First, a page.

There are two types of Linux user and group IDs: real and effective. The real UID and GID are the IDs that are assigned to the process when it is created. By default, the effective UID and GID are also set to the real UID and GID. PWNKIT first sets the real user and group ID, effective user, and group ID to 0 (root) using the "setuid()" and "setgid()" system calls. It then changes the effective user and group ID to 0 using the "seteuid()" and "setegid()" system calls. This system calls to change the permissions of the current process to that of the root user, effectively giving the process root privileges. 

The execution of the shared library effectively exploits a memory corruption vulnerability in the Linux polkit library and gives the user who runs it a root shell. Memory corruption flaws occur when an application writes data beyond the bounds of allocated memory, causing it to overwrite other memory locations. In this case, it allows an attacker to modify the behaviour of the application allowing the effective user ID to the root user. The function finally launches a root shell using the "/bin/sh" command and removes traces of the malware by deleting the "pwnkit" directory with the "rm -rf" command.

How to Mitigate PWNKIT

Regardless of the technical analysis of how PWNKIT or memory corruption flaws work, it's critical to note that PWNKIT represents a low-hanging fruit that even a novice computer user could exploit. The impact is severe giving the attacker immediate admin privileges.

Effective defense against PWNKIT requires a multi-layered defense strategy that includes both proactive and reactive measures to not only prevent PWNKIT but to ensure that an organization's IT environment is continuously plugging newly discovered security gaps and able to detect and respond to any potentially malicious activity on endpoints - no matter which vulnerability has been leveraged.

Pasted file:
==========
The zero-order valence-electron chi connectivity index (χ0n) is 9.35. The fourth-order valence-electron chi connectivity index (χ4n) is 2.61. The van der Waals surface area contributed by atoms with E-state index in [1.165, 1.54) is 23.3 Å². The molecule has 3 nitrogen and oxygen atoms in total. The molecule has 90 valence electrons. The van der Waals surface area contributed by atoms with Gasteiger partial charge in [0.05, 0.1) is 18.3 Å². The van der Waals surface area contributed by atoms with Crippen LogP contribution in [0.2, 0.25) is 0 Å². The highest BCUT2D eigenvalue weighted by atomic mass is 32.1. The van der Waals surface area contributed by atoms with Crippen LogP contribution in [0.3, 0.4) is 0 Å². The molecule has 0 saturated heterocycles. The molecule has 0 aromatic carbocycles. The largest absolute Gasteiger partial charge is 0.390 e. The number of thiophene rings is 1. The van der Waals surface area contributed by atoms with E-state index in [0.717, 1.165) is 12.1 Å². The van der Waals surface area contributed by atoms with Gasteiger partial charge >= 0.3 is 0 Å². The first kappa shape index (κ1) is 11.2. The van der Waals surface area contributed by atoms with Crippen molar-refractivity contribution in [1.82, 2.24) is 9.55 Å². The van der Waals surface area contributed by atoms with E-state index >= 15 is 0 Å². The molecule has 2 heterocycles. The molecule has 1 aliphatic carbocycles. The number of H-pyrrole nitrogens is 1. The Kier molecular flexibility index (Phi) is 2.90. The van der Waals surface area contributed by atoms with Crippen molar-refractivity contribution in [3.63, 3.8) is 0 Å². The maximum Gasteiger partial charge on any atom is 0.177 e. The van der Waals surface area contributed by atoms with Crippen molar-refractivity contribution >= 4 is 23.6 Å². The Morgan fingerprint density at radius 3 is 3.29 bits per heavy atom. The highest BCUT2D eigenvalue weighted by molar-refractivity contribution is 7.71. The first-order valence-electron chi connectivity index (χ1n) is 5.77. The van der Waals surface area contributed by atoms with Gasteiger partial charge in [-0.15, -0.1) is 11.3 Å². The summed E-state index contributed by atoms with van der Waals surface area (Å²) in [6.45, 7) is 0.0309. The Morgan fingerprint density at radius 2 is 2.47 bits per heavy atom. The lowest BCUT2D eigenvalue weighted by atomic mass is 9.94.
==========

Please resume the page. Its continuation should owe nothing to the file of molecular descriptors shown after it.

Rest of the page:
Proactive Measures

By regularly patching and updating the OS and its components, implementing access controls, conducting vulnerability assessments and penetration testing, and implementing security best practices, network defenders can take proactive measures to protect against memory corruption flaws in key OS components.

These measures can help to reduce the risk of attacks targeting memory corruption flaws by addressing vulnerabilities and weaknesses in the IT environment before they can be exploited.

Reactive Measures

In addition to proactive measures, network defenders can take reactive measures to detect and respond to attacks targeting memory corruption flaws. By deploying Endpoint Detection and Response (EDR) and Intrusion Detection and Prevention Systems (IDS/IPS) that can analyze network traffic and identify malicious patterns and signatures, and by monitoring network activity and logs for suspicious activity, network defenders can quickly detect and respond to attacks targeting memory corruption flaws, minimizing the impact of successful attacks.

These reactive measures are critical to quickly identifying and mitigating attacks before they can cause significant damage to the IT environment.


PWNKIT is a Linux privilege escalation flaw that impacts all major Linux distributions, is trivial to exploit, and can give an attacker system-wide privileges.

Mitigating PWNKIT and all zero-day vulnerabilities requires network defenders to implement a multi-layered defence strategy that includes both proactive measures as well as reactive measures to effectively be able to reduce the chance of being victimized, and being able to identify and respond quickly in the case that your network is breached.

Concerned about PWNKIT? We recommend starting off with a Compromise Assessment to uncover past (or present) threats that may go unnoticed in standard automated vulnerability scans.